Written by 15 February 2021
Paul Caskie, Principal Investigator for Administrative Data | Agricultural Research Collection (AD|ARC), discusses how the project started and how it’s going.
What prompted AD|ARC, and what’s it about?
We know that major policy changes are coming for UK agriculture. Environmental issues are moving centre stage and policy is rapidly developing to meet new objectives. Anticipating the impact of new policies and wider market and environmental changes on farmers and farm households is difficult. Much of the data that is used to develop policy relates to farm business activities and the impacts that farming has on the environment. Less is known about farmers and farm households and the dots between farm holdings, businesses, farmers and farm households are rarely joined.
This project sets out to address this evidence gap by linking a variety of existing public sector datasets and conducting research to:
- better understand who is working in farming;
- describe the composition and characteristics of farm households;
- investigate farmer and farm household health and wellbeing;
- explore factors influencing the prosperity and resilience of farm businesses and households; and
- establish factors impacting farmer engagement with agri-environment management schemes.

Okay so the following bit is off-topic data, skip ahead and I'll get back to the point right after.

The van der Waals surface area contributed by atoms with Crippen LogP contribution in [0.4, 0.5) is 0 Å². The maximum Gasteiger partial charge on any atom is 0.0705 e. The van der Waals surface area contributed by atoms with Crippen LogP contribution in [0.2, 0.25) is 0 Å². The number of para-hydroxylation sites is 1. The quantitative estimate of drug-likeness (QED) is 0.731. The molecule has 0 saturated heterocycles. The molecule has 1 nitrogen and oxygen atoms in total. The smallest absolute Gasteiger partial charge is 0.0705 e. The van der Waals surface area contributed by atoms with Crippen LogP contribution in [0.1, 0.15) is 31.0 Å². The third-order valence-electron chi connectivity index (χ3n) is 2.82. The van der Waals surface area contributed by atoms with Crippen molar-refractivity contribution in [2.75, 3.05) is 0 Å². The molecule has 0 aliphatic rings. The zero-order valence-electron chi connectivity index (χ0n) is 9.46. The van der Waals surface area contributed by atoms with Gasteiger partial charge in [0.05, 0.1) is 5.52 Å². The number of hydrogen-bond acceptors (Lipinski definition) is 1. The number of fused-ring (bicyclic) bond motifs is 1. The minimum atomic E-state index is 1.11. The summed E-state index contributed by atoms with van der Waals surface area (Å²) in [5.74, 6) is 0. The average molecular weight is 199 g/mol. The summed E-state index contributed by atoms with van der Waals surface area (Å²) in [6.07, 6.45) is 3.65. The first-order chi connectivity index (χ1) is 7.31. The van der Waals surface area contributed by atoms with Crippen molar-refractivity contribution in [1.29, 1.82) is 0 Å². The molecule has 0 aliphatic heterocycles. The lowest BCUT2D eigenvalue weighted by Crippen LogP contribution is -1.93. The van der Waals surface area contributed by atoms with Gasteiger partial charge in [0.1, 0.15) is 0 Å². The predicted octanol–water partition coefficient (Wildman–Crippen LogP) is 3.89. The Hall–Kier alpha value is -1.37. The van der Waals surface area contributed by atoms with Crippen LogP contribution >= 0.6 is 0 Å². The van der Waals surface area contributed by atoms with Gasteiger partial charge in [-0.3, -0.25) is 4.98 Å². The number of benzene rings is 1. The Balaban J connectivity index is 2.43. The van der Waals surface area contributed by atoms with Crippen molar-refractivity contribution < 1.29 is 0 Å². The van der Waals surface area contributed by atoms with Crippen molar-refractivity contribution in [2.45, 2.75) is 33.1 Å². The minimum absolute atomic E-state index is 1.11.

The project is being led by ADR Wales, but is UK wide in scope and membership. The ambition is to establish complementary data collections in each of the four UK administrations, so that research of interest to policymakers and other stakeholders can be undertaken at devolved and UK level.
As with all administrative data research, individual anonymity is guaranteed and all research activities are subject to ethical oversight. In addition, the project is engaging with representatives of farming communities around the UK via Stakeholder Reference Groups to ensure direct dialogue and input on matters of interest to them.
How’s it going?
It’s the first administrative data project with an agricultural theme, operating at UK scale, so there is much groundwork to do. This involves accessing individual datasets, bringing them into designated secure research spaces in each of the UK nations, and linking everything together. This aspect of the project is progressing at different speeds around the UK, but we hope to be sufficiently advanced to start research activities in the second half of this year (2021).
By the end of the project we hope to have reported new, policy-relevant insights at the UK and devolved levels, showcasing the value of a linked data platform for UK agriculture. This will be accessible on a controlled basis, providing an invaluable resource for ongoing research. We already see opportunities to further expand and develop AD|ARC beyond the timeframe of this project.
We want to reach and inform anyone and everyone with an interest in what we are doing. If you work in farming, represent or support farmers or farming households, or conduct research in this area, we would be delighted to hear from you. Please also spread the word about the project to colleagues and friends in the UK and beyond.
In the coming weeks and months, we will publish more blogs from different team members and project partners, starting with Alisha Davies from Public Health Wales.
I hope you find it interesting. Please get involved.
Paul Caskie, Principal Investigator, AD|ARC
You can get in touch with the AD|ARC team at email@example.com.